Reading other poster's comments I have actually been surprised. I attend OSU's IT campus and not only do they go out of there way to make sure all formats are supported, They actually assume working knowledge of all 3 OS. In database classes we run Microsoft SQL so you are expected to use Windows or are provided with virtual machine licenses. In web scripting we are advised to use Ubuntu or a Linux distro, but provided with support and tutorials for Windows as well. I guess it all comes down to what the focus of the campus and college is. If you want ubiquitous Linux support you should probably lean toward a more technically inclined environment.
As a cox customer in Kansas I will be keeping a definite eye on this, but I don't feel too concerned. I know that I use up more than the average user in bandwidth, but I set up my large bandwidth uses to operate overnight when congestion is not an issue. Cox has always been pretty open about being able to talk to a real person who actually knows what they are talking about whenever I have a problem, so I am far more inclined than the regular
/.er to trust them. Provided they are only traffic-shaping people who are using more than their fair share of bandwidth during times of congestion I not only am OK with it, but expect it. I will allow their previous good PR with me to give this a rose tint, but you can be sure that if it does become an issue they will both lose me and any client/personnel recommendations they are getting right now. Fortunately, Kansas has surprisingly diverse internet options in its bigger cities.
Am I the only one who thinks arrays of these could be used to power trans-oceanic relay stations leading to a more robust internet backbone. The internet could be not only made of tubes, but powered by them too.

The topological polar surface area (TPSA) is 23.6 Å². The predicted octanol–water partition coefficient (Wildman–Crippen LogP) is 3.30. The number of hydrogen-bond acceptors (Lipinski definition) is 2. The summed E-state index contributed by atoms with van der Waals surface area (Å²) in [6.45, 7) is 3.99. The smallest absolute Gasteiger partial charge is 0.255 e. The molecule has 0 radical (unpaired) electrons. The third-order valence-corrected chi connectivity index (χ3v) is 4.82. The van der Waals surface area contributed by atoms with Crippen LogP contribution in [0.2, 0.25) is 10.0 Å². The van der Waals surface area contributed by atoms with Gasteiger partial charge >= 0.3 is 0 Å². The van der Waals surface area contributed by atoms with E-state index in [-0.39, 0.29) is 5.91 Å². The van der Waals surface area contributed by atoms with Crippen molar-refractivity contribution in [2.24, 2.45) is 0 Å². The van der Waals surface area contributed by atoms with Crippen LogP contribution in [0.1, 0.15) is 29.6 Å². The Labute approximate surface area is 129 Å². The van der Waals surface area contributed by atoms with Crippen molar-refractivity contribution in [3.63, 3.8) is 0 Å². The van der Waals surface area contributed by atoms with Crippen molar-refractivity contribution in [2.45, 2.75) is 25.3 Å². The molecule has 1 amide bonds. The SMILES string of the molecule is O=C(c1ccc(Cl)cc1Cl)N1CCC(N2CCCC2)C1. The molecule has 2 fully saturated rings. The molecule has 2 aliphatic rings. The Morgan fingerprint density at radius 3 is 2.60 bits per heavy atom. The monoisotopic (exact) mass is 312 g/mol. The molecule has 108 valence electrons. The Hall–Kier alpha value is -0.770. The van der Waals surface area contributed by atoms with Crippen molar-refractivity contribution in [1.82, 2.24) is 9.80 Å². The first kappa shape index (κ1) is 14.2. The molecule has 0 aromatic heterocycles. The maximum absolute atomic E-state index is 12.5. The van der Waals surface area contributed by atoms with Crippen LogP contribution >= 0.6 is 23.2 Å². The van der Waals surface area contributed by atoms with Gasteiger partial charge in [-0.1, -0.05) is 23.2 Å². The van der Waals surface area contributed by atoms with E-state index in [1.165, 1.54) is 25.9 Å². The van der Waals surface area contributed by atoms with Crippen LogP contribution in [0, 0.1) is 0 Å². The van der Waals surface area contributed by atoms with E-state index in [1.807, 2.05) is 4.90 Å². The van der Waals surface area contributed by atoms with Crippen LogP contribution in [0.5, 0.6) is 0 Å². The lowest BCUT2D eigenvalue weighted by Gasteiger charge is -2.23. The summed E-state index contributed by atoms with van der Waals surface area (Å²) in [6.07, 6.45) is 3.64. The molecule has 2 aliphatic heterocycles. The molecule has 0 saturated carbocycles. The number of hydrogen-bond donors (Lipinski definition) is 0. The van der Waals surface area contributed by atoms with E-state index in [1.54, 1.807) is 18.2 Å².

Chester Freeze writes: During the holiday season, many shoppers bought PCs with the promise of quick, free Vista upgrades. The reality has been something else entirely: many Dell and HP customers are being told that they won't receive their copies of Vista before April. 'One source at a major OEM who spoke on condition of anonymity said that the real issue is that OEMs are still not sure which PCs are really ready to support Vista, and which PCs aren't... Customers who qualify for an Express Upgrade also qualify for OEM support for Windows Vista, even if their machines came with Windows XP. The last thing a Dell, Gateway, or HP wants to do is start sending out upgrades to customers who might have video cards that do not have particularly stable drivers yet (or sound cards, or RAID controllers, etc.). This could be a support disaster.'
Hatta writes: I'm an avid gamer, but the hot new games never appealed to me. In fact, I'm perpetually a generation behind. I figure that games don't get any less fun because they're old. So with the recent release of the xbox 360, PS3, and Wii, it's about time for me to pick up a PS2 or XBOX. What games stand out as classics on each system? I'm particularly interested in RPGs, adventure games, platformers, and anything that's just too unique to miss.
Roland Piquepaille writes: "Today, people who suffer from cartilage damage don't have effective therapies at their disposal. But now, researchers at the Duke University Medical Center have developed a weaving machine to repair cartilage. Using a patient's own stem cells in conjunction with their new three-dimensional fabric "scaffold" could lead to a better way to repair damaged joints. And the new cartilage created by using this method has the same mechanical properties as native cartilage, which is not the case of today's laboratory-grown cartilage. The researchers expect to start clinical trials in three or four years. Read more for additional references and pictures of this weaving machine and what it can build."